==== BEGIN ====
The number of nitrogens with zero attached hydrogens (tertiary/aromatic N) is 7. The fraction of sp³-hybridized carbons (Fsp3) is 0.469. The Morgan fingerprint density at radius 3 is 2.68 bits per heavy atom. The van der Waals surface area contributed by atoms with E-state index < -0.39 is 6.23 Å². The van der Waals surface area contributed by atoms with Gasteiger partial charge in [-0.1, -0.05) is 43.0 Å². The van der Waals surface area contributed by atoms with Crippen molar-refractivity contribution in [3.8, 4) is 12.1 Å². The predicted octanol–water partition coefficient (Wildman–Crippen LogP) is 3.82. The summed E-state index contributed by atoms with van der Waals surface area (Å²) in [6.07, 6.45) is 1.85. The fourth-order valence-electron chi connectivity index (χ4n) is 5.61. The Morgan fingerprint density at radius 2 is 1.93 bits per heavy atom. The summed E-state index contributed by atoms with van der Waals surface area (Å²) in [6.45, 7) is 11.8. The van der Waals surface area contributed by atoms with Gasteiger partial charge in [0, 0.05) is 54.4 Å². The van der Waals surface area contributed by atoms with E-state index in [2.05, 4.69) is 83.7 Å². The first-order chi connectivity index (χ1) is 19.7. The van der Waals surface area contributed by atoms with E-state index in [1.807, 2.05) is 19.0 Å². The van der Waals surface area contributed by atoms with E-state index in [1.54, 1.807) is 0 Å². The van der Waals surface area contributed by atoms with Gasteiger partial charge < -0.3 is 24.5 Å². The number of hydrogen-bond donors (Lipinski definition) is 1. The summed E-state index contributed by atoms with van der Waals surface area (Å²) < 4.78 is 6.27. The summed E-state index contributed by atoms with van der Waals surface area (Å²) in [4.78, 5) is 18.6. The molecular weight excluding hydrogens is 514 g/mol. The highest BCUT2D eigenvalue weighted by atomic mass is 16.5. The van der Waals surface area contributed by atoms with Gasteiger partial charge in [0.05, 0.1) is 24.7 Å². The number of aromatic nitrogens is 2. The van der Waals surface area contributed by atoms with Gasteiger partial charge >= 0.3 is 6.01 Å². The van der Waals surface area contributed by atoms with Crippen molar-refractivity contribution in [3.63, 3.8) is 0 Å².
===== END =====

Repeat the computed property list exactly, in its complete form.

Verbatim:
The number of nitrogens with zero attached hydrogens (tertiary/aromatic N) is 7. The fraction of sp³-hybridized carbons (Fsp3) is 0.469. The Morgan fingerprint density at radius 3 is 2.68 bits per heavy atom. The van der Waals surface area contributed by atoms with E-state index < -0.39 is 6.23 Å². The van der Waals surface area contributed by atoms with Gasteiger partial charge in [-0.1, -0.05) is 43.0 Å². The van der Waals surface area contributed by atoms with Crippen molar-refractivity contribution in [3.8, 4) is 12.1 Å². The predicted octanol–water partition coefficient (Wildman–Crippen LogP) is 3.82. The summed E-state index contributed by atoms with van der Waals surface area (Å²) in [6.07, 6.45) is 1.85. The fourth-order valence-electron chi connectivity index (χ4n) is 5.61. The Morgan fingerprint density at radius 2 is 1.93 bits per heavy atom. The summed E-state index contributed by atoms with van der Waals surface area (Å²) in [6.45, 7) is 11.8. The van der Waals surface area contributed by atoms with Gasteiger partial charge in [0, 0.05) is 54.4 Å². The van der Waals surface area contributed by atoms with E-state index in [2.05, 4.69) is 83.7 Å². The first-order chi connectivity index (χ1) is 19.7. The van der Waals surface area contributed by atoms with E-state index in [1.807, 2.05) is 19.0 Å². The van der Waals surface area contributed by atoms with E-state index in [1.54, 1.807) is 0 Å². The van der Waals surface area contributed by atoms with Gasteiger partial charge < -0.3 is 24.5 Å². The number of hydrogen-bond donors (Lipinski definition) is 1. The summed E-state index contributed by atoms with van der Waals surface area (Å²) < 4.78 is 6.27. The summed E-state index contributed by atoms with van der Waals surface area (Å²) in [4.78, 5) is 18.6. The molecular weight excluding hydrogens is 514 g/mol. The highest BCUT2D eigenvalue weighted by atomic mass is 16.5. The van der Waals surface area contributed by atoms with Gasteiger partial charge in [0.05, 0.1) is 24.7 Å². The number of aromatic nitrogens is 2. The van der Waals surface area contributed by atoms with Gasteiger partial charge >= 0.3 is 6.01 Å². The van der Waals surface area contributed by atoms with Crippen molar-refractivity contribution in [3.63, 3.8) is 0 Å².